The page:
He was to be sold as a meat goat I was told. My blood ran cold, I felt physically ill and knew I had to do something. I had some money at home from the sale of my ATV. I had a barn at my disposal, I was ready. I took home that sweet little boy and two more baby goats. A female Toggenburg which I named Marta, a female Nubian which I named Liesl, and of course my little boy whom I named Freidrich. 

What joy these babies brought to my life!! Early morning feedings with soda bottles fitted with nipples, sitting in the pen with them as they crawled all over me nibbling and pressing up against me for hugs and kisses. They filled a very large hole in my life, they brought me happiness that I never dreamed myself capable of. 

In May all of my happiness came to an end. Friedrich started yelling day after day as though he was in pain. I spoke with the farmer I got him from. He was silent on the phone and I feared the worst. At 8pm I rushed him to the emergency vet and at 9:30 he was taking his last breath. Friedrich had developed urinary tract stones and there was nothing they could do so I had to make the decision to wait until his bladder burst or allow him to pass peacefully without pain. Friedrich was 3 months old, he was my greatest comfort, my joy, my baby and he was lying lifeless in my arms. 

I was numb all the way home. Friedrich’s little body lay in the backseat wrapped in a towel, my heart was broken. Then I started crying, I cried for hours over the loss of life, over all the things I had been through in life that no one but that little goat could mend, I cried in loneliness, I cried in rage over how everyone I ever have loved either left me or died, I cried until I went still. I thought I would lose my mind, to be honest. 

Friedrich was buried under a pile of boulders in the new play area being constructed for my goats. Liesl and Marta called out for him day after day, I could not heal. Headaches were frequent, I couldn’t eat, couldn’t sleep, couldn’t move on. People would tell me that he was just a goat, a farm animal, get over it. Those words hurt. I am not able to have children, my mom had just been diagnosed with Alzheimer’s, things were not going well at work, and those goats were my only source of joy.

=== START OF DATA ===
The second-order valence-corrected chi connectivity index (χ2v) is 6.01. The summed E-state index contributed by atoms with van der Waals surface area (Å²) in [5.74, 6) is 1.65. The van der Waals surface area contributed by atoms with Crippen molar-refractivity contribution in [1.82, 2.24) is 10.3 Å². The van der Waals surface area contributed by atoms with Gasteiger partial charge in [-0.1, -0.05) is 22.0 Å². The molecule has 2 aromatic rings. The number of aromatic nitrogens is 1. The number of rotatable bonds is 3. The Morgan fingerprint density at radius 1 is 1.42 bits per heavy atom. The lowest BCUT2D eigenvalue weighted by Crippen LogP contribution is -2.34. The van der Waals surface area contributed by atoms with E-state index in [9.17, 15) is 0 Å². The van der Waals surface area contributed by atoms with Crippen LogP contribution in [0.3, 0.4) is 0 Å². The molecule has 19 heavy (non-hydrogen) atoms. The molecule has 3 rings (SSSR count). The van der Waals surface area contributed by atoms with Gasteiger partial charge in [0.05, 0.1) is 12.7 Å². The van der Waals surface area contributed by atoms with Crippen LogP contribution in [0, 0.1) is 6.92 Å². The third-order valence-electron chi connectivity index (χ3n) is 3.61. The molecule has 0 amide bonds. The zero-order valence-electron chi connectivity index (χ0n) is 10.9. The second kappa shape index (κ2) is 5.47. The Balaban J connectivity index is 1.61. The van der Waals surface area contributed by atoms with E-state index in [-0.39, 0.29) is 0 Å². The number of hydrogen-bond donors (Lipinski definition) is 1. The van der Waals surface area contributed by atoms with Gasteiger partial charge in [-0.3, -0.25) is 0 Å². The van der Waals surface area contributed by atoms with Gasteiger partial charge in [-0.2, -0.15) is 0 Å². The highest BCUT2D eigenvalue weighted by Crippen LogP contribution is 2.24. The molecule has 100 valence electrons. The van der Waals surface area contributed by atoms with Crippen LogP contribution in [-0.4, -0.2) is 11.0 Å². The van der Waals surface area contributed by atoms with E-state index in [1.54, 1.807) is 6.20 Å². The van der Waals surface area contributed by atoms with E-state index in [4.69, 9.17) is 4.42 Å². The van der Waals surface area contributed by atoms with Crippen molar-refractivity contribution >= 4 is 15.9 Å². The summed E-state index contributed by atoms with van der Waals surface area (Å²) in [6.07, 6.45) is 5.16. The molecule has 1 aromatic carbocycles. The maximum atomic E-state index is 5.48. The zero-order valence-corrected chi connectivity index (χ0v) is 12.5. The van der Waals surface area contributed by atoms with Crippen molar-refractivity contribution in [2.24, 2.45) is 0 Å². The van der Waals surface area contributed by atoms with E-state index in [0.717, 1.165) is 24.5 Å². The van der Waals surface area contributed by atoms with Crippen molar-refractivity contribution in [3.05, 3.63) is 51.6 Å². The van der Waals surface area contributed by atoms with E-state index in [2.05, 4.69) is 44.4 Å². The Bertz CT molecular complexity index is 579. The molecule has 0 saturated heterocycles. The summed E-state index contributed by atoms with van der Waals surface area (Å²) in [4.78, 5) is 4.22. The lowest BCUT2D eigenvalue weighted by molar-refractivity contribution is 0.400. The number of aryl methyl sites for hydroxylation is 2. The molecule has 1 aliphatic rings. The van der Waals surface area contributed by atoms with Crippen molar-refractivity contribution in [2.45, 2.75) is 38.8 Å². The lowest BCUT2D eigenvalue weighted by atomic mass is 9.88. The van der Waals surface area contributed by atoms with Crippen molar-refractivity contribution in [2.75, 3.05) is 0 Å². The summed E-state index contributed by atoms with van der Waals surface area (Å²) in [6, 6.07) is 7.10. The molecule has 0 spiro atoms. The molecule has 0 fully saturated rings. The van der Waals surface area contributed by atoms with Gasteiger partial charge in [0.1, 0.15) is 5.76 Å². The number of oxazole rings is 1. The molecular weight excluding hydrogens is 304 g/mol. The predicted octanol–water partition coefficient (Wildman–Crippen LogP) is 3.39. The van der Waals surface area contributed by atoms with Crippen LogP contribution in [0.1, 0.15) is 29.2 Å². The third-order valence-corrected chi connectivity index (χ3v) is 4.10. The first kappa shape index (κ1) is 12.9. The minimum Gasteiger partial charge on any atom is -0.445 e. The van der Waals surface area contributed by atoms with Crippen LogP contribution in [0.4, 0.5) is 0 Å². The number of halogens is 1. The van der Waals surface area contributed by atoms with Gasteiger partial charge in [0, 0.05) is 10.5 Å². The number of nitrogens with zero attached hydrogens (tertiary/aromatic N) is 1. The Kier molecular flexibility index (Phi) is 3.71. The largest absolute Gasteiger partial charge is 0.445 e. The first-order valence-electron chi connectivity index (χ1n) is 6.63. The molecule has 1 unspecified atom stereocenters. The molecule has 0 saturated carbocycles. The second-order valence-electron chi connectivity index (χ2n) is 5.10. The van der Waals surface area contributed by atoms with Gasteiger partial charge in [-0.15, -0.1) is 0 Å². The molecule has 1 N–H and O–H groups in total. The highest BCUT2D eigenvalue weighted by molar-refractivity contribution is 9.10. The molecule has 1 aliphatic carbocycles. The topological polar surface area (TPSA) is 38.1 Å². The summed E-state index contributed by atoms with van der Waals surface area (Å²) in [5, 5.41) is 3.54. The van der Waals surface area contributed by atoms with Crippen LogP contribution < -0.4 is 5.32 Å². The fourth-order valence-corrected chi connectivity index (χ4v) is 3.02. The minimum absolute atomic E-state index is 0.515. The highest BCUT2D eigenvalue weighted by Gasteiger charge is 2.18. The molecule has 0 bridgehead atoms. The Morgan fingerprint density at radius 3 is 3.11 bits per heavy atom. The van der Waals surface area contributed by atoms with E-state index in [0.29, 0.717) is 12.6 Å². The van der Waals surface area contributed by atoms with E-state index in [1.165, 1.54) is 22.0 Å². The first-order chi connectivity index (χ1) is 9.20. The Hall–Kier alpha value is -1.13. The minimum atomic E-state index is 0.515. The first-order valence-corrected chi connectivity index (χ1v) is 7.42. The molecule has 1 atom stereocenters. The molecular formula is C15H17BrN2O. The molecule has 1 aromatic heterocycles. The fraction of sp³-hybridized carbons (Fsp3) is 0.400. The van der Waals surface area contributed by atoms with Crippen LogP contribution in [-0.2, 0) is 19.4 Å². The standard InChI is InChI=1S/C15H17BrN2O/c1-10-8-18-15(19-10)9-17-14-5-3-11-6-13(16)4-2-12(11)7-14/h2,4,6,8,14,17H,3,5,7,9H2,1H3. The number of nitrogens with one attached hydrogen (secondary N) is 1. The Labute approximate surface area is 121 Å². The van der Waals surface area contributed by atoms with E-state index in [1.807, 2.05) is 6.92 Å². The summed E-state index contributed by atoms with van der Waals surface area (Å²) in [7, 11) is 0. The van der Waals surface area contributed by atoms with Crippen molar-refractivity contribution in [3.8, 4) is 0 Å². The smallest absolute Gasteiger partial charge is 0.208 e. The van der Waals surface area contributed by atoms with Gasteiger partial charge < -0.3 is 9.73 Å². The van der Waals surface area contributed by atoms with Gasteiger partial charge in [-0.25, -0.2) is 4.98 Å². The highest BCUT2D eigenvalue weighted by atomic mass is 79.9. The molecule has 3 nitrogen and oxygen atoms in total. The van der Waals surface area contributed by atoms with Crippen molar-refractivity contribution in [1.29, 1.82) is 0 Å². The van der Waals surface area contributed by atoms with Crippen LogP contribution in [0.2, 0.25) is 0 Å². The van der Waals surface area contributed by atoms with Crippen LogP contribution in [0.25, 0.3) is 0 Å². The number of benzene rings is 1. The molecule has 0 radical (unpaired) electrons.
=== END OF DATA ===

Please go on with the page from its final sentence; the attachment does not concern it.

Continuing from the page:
After particularly bad days at work I would go out to the barn and Friedrich would be the first to come running. He would jump into my lap and snuggle his little head under my chin while I let my tears of frustration flow. He loved me, he was always so happy to see me, and he healed me in so many ways. How does one just simply “get over” that?

In June the farmer I got Friedrich from presented me with a tiny, floppy eared, Nubian buckling to help ease the pain of losing Friedrich. Then a couple weeks later he called with directions to a farm 2 hours south and when I got there the owner came out of the barn with a tiny, yet long legged, white and black Alpine buckling just like Friedrich. It was June 11th, my birthday.

Gunter and Gustav became my world. I kept them in the house and would wrap them in blankets so they could nap with me on the couch. They went with me all over and Marta and Liesl soon adopted them as their new brothers. My family was complete again. My heart was still broken but I had not lost the capacity to love.

Animals are great healers. Somehow they have the ability to enter our lives and make them better. They love unconditionally, do not judge, do not suddenly decide to stop loving you, and they give everything they have. I will never be fully over the loss of my Freidrich but his death taught me a very valuable lesson in how short life truly is, how things can change at the drop of a hat, and how you are never truly alive until you have loved someone so much that to lose them is like losing yourself.

Someday

Perhaps one of the most depressing words in the English language is the word “Someday.” When I hear it spoken it always comes out with a hint of longing or regret. A word of defeat, a word of hope without hope, a word that, in some cases, is synonymous with “never.”

The older I get, the more I dispise the word “Someday” because it reminds me of how, no matter how many years, decades even, have gone by, my somedays just keep getting farther and farther away. Then I fall into berating myself for how much time I have wasted, how many mistakes I have made personally, financially, and spiritually. I get frustrated, I give up, I get motivated then fail to get started, I cry, I rage, but nothing changes.